The Brit List: 10 Great British Songs About New York

Greetings From New York City

What? They’re are all great, OK? We didn’t just use the word because it’s a pun on Great Britain or anything. I’m actually standing here before you, hand on heart, and saying these songs by Hello, Thom Yorke, Sting and the Libertines are all of equal worth, and they’re all, to a greater or lesser degree, about New York.

“Fairytale Of New York” is the best, though.

1: “Piazza, New York Catcher” – Belle and Sebastian

The most Belle and Sebastianny Belle and Sebastian song on their super-shiny pop album Dear Catastrophe Waitress, being a typically vinegary would-be travelogue of a relationship, set to nothing but a folky strum.

2: “New York” – Sex Pistols

(Note: NSFW, and a smidge insensitive on both race and sexuality fronts)

Yeah, shut up, the New York Dolls, you’re all past-it and stuff, in your makeup and girly clothes. We, the Sex Pistols, are the coming storm, the new thing, the hot boys, the fresh sound, and who are you? Nuffink. PUNK ROCK 4 EVA etc.

3: “The Boy Looked At Johnny” – The Libertines

Written as a finger poke at former Libertine Johnny Borrell, who went on to become the Patti Smith besotted lead singer of Razorlight, “The Boy Looked At Johnny” takes down a peg the snot-nosed from Blighty, dreaming of poetic success on the scuzzy streets of old New York. ‘What’s wrong with the scuzzy streets of old London town?’ they ask, and then do the Lambeth Walk across the pub tables. He doesn’t reply.

4: “New York” – Paloma Faith

Note: When Paloma says he left her for another lady, and that she’s called New York, she’s not really talking about a lady. *nosetapwink*

5: “New York Groove” – Hello

Yesyesyes, so Ace Frehley of Kiss did a cover version of “New York Groove,” and it must have outsold the original by a fair amount. But Hello did it first, although they didn’t write it either, that was Russ Ballard of Argent, but he was British too, so it still counts.

6: “New York Mining Disaster 1941″ – The Bee Gees

There was no New York mining disaster, and if there was, it didn’t take place in 1941. There was, however, a mining disaster in Aberfan, Wales, on  October 21, 1966. 144 people were killed, 116 of them children, when the coal mine’s waste tip collapsed. The location in the song was changed to preserve the feelings of the families, although they would hardly have been reassured at any mournful ballad, especially one about a mine collapse. It’s not the first time the city has taken the blame for events that happened elsewhere, mind.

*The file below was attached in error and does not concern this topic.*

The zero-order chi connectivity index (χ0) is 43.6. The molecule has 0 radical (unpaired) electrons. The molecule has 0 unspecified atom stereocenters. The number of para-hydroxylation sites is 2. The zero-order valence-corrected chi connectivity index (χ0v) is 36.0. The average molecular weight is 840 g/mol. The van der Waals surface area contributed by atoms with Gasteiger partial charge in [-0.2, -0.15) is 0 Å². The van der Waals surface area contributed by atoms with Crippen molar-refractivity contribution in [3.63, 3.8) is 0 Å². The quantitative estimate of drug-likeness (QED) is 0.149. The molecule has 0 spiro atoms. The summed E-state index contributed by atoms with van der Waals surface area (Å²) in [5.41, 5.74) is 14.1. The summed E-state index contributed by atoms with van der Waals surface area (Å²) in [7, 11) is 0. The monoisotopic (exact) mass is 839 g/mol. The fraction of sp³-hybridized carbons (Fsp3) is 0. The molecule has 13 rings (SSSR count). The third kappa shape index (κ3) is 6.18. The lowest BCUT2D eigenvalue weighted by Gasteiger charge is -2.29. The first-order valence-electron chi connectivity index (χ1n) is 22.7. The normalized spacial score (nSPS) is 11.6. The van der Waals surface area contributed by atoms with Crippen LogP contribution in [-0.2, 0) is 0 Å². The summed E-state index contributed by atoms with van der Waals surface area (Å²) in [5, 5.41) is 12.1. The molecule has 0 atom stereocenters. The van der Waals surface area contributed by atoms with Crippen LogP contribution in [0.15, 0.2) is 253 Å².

7: “And It Rained All Night” – Thom Yorke

I was once trapped in a storm like this outside the Lincoln Center. It wasn’t even a metaphor for a world going to the dogs. There were moments when it wasn’t clear if the water was coming down or going up.

8: “Englishman In New York” – Sting

This might be personal taste, but I always found the sentiment of this song to be a little, what, snooty? Superior? Mind you, if it is, that does at least conform to our national stereotype abroad. However, no Englishman likes their toast done on one side, that’s just mad.

9: “Fairytale of New York” – The Pogues

Without going too heavily over our standard caveat about the Pogues being a London Irish band as much as they are an Irish band, the reason this tune makes the cut is twofold. One, being a London Irish band is not that far away from being a New York Irish band. The influence of the past is exaggerated because it’s no longer all around. And two, it’s a rare treat (meaning hard to find AND bloody in the middle).

10: “New York Skiffle” – Half Man Half Biscuit

Come on, what’s not to love about a bit of withering bluegrass (which the Brits adopted and called skiffle) that boasts the anti-cool chorus “does your heroin lose its glamour on the washboard overnight?” OK, so you’d need to know that’s a pun on the Lonnie Donegan skiffle hit “Does Your Chewing Gum Lose Its Flavor On The Bedpost Overnight” and you’d probably need to be a reader of the British music press, to know quite how much admiration they occasionally heap upon the hard-drug abusing rockers of the Big Apple, but still.

What’s your favorite British ode to New York? Tell us here, and be sure to mark your comments “OMG I CAN’T BELIEVE YOU MISSED OUT “BIG APPLE” by KAJAGOOGOO”

Fraser McAlpine

Fraser has been writing and broadcasting about music and popular culture for over 15 years, first at the Top of the Pops website, and most recently for the NME, Guardian and MSN. He also wrote BBC Radio 1's Chart Blog and reviews albums for BBC Radio 2.

He is Anglophenia's current resident Brit, blogging about British slang and running around the Mall taking snaps of the crowd at the Royal Wedding, as well as reigniting a childhood passion for classic Doctor Who and cramming as much music in as he can manage.

Fraser invites you to join him on Twitter: @csi_popmusic

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